This Feb. 14 is the three-year anniversary of when I went into debt buying my girlfriend presents on Valentine's Day.
The gifts were nothing extraordinary.
Flowers. Chocolates. Books. All run-of-the-mill niceties.
But added together, I broke the bank -- possibly the only thing nearly as tough to fix as a broken heart.
I used my credit card to pay for the romantic gestures. This means I really didn't pay for them until my Visa bill showed up in the mail.
Then it was Ramen noodles for breakfast, lunch and dinner for many days thereafter.
And as anyone who's eaten Ramen noodles for more than two meals straight can tell you, it should be avoided whenever possible.
Love is a strong emotion, arguably the strongest. Cupid's arrows -- though outdated artillery -- still pack a punch.
But despite what popular culture insistently tells us, love does not have to be expensive.
I remember a jewelry advertisement from several years back that summed up the crazed consumer culture of the last few decades.
The ad's message was: Buy her something she wants, not what you can afford.
What a mind-boggling idea.
If I cannot afford something, isn't that exactly what I shouldn't be buying? Do significant others really want us to make such bad decisions all in the name of affection?
As we wade through the financial mess, caused in part by sub-prime mortgage lending, this advertisement sticks in my mind.
It reminds me of the attitude of many people I know, and many people I see rummaging the aisles at local stores.
Consumers want things they can't afford. And not being able to afford these things won't keep consumers from buying them.
I am single this Valentine's Day.
I know. Poor me.
But the splendid upside is that I won't feel compelled to spend money I don't have. No romantic interest means no Ramen noodles in the near future.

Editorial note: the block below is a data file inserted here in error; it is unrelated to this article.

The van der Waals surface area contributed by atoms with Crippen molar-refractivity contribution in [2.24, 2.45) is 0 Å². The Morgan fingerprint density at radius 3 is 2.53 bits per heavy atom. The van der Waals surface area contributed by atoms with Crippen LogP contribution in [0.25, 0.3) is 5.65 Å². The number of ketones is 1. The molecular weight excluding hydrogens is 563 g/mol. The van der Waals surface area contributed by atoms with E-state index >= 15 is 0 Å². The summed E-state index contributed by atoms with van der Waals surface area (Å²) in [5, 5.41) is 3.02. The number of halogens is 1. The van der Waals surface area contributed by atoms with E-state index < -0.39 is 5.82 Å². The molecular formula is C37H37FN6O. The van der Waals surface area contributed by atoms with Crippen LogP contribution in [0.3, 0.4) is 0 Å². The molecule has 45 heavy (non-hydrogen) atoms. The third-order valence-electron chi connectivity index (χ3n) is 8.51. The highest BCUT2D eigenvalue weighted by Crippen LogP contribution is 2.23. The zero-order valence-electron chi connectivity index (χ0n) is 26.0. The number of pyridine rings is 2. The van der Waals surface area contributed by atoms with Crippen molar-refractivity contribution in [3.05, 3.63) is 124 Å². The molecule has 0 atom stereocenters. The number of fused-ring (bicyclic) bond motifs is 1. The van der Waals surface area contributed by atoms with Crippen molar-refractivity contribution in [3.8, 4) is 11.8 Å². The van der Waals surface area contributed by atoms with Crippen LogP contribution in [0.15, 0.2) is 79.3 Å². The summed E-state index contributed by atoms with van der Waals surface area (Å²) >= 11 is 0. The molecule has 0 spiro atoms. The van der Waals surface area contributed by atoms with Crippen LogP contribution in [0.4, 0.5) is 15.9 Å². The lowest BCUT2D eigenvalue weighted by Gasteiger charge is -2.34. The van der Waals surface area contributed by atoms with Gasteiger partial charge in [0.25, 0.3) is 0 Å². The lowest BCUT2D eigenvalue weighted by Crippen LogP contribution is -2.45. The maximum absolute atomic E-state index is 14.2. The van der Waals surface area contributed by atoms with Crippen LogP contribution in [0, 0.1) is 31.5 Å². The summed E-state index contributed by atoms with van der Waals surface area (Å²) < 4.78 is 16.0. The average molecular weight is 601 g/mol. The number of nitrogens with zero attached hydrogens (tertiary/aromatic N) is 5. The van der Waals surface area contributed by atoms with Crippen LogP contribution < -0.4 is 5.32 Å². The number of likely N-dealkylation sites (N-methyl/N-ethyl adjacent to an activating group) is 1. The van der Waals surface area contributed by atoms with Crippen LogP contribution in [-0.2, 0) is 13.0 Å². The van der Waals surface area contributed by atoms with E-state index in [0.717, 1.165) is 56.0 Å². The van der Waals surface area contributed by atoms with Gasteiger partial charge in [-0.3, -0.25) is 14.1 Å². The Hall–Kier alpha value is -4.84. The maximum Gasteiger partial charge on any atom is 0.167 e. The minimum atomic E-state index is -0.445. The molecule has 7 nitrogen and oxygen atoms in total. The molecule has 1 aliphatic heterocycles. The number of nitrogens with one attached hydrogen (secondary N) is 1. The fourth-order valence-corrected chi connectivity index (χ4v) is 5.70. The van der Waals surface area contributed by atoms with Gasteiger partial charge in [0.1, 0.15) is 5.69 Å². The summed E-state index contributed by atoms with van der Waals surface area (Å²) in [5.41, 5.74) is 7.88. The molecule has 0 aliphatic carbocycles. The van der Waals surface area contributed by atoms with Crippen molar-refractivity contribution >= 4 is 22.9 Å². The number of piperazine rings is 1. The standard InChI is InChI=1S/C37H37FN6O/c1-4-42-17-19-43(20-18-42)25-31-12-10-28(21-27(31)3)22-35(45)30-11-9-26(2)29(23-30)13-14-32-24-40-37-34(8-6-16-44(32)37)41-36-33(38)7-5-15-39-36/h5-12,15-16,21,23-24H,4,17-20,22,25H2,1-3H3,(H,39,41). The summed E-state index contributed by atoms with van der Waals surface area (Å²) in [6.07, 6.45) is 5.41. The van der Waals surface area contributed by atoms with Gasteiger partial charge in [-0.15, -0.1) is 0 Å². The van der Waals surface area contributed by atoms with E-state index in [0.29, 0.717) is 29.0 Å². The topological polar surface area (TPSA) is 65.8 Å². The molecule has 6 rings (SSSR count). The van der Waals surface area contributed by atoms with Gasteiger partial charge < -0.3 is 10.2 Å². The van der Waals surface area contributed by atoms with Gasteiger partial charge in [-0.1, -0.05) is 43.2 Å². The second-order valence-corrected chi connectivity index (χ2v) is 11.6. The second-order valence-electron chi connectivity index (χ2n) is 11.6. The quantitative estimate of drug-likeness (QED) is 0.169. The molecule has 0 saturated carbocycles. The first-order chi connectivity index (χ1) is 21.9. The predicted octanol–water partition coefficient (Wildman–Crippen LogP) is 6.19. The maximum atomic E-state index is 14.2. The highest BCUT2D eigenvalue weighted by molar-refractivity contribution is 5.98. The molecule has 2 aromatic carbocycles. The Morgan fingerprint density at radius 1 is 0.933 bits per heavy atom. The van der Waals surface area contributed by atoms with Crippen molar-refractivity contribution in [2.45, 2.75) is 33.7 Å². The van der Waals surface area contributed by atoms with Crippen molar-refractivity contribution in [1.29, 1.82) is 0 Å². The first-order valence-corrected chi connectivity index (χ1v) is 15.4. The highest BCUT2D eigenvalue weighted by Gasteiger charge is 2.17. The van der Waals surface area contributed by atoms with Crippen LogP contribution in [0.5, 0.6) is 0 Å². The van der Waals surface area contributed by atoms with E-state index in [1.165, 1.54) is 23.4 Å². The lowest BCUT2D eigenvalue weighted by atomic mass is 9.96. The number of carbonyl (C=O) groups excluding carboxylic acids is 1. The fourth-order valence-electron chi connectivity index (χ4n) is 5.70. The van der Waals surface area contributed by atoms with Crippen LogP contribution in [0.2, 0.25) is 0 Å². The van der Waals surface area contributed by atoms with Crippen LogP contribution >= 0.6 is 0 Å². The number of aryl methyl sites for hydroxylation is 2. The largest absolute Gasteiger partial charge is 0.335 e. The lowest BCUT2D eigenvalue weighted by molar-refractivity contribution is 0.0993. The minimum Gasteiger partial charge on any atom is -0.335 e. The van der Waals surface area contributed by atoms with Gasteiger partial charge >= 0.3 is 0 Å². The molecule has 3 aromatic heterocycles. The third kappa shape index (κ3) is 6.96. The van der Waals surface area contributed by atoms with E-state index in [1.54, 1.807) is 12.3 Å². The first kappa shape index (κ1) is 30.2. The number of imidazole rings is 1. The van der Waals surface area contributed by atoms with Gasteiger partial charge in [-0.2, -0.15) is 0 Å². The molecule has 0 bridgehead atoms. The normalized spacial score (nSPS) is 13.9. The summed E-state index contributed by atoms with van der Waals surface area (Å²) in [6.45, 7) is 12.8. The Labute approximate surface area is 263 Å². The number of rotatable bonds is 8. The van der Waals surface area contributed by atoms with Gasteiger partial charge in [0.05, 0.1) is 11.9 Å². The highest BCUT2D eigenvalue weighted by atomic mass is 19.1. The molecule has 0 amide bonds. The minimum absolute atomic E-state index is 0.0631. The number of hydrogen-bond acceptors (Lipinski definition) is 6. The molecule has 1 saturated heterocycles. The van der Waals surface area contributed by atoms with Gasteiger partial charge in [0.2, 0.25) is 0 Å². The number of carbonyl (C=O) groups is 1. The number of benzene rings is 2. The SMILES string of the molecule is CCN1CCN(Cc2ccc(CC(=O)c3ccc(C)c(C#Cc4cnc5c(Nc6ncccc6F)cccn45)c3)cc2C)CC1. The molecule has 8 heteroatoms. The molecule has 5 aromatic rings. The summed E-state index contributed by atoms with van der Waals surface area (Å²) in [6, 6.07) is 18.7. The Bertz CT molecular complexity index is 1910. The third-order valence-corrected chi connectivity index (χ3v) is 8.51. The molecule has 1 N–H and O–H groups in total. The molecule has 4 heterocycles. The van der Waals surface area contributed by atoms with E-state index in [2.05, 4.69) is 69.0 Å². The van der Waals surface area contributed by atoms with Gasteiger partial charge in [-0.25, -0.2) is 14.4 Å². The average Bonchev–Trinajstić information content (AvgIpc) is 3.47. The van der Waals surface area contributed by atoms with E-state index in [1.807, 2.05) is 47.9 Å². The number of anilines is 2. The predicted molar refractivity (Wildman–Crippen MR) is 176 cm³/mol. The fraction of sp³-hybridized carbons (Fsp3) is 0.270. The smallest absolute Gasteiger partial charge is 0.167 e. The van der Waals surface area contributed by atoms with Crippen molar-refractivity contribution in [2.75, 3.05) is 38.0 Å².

Many people can't say the same thing.
Local figures do not exist, but if national surveys are any guide, people will be dropping tons of money this weekend on their sweeties.
According to the National Retail Federation's 2008 Valentine's Day Consumer Intentions and Actions Survey, consumers will spend on average about $123 on Valentine's Day.
That's on average.
We can only presume some people will spend amounts that make $123 pale in comparison.
The boost this will provide the stagnant economy aside, this means some lovesick residents will likely spend beyond their means.
It doesn't have to be so.
Funcoast is chock full of cheaper alternatives to swiping the credit card until the wrist is sore.
There's a Valentine's Day hike at 10 a.m. Saturday at Old Woman Creek in Huron. A lovey-dovey stroll through the woods is a great way to put you in the appropriate mood for the occasion.
Another cheap date begins at 1 p.m. Saturday in Fremont.
Horse-drawn sleigh and carriage rides are being offered at the Rutherford B. Hayes Presidential Center. Admission is $3, weather permitting.
And all over Sandusky there are dinners, parties and social functions that do not require huge financial investments.
Why say with luxury gifts what you can say with a hike, horse-drawn carriage or pleasant meal?